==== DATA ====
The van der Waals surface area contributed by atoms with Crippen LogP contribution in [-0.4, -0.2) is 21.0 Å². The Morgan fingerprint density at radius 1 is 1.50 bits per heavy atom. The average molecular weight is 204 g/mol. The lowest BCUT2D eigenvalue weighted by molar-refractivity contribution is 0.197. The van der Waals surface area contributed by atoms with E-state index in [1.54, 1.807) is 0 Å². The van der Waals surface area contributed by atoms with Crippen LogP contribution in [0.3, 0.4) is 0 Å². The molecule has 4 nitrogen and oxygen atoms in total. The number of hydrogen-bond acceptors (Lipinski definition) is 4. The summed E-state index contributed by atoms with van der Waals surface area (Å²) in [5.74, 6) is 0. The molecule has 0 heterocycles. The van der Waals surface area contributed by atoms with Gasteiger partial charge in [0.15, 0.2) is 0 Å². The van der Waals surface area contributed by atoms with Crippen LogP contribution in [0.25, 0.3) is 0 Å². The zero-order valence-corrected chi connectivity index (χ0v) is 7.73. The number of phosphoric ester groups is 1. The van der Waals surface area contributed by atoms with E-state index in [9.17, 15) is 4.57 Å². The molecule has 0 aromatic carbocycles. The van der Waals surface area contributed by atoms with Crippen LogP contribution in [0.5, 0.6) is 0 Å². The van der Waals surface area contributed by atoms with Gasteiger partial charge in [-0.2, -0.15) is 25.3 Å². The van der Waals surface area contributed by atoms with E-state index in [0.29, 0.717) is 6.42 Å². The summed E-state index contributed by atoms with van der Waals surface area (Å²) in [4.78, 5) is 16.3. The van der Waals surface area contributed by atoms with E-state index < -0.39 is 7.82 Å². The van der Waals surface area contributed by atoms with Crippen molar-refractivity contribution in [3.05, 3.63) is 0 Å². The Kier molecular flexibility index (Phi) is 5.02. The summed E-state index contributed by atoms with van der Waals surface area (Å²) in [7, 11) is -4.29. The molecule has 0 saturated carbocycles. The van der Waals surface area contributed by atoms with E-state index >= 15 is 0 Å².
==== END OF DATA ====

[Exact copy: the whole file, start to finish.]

The van der Waals surface area contributed by atoms with Crippen LogP contribution in [-0.4, -0.2) is 21.0 Å². The Morgan fingerprint density at radius 1 is 1.50 bits per heavy atom. The average molecular weight is 204 g/mol. The lowest BCUT2D eigenvalue weighted by molar-refractivity contribution is 0.197. The van der Waals surface area contributed by atoms with E-state index in [1.54, 1.807) is 0 Å². The van der Waals surface area contributed by atoms with Crippen LogP contribution in [0.3, 0.4) is 0 Å². The molecule has 4 nitrogen and oxygen atoms in total. The number of hydrogen-bond acceptors (Lipinski definition) is 4. The summed E-state index contributed by atoms with van der Waals surface area (Å²) in [5.74, 6) is 0. The molecule has 0 heterocycles. The van der Waals surface area contributed by atoms with Gasteiger partial charge in [0.15, 0.2) is 0 Å². The van der Waals surface area contributed by atoms with Crippen LogP contribution in [0.25, 0.3) is 0 Å². The zero-order valence-corrected chi connectivity index (χ0v) is 7.73. The number of phosphoric ester groups is 1. The van der Waals surface area contributed by atoms with E-state index in [9.17, 15) is 4.57 Å². The molecule has 0 aromatic carbocycles. The van der Waals surface area contributed by atoms with Crippen LogP contribution in [0.5, 0.6) is 0 Å². The van der Waals surface area contributed by atoms with Gasteiger partial charge in [-0.2, -0.15) is 25.3 Å². The van der Waals surface area contributed by atoms with E-state index in [0.29, 0.717) is 6.42 Å². The summed E-state index contributed by atoms with van der Waals surface area (Å²) in [4.78, 5) is 16.3. The van der Waals surface area contributed by atoms with E-state index < -0.39 is 7.82 Å². The van der Waals surface area contributed by atoms with Crippen molar-refractivity contribution in [3.05, 3.63) is 0 Å². The Kier molecular flexibility index (Phi) is 5.02. The summed E-state index contributed by atoms with van der Waals surface area (Å²) in [7, 11) is -4.29. The molecule has 0 saturated carbocycles. The van der Waals surface area contributed by atoms with E-state index >= 15 is 0 Å².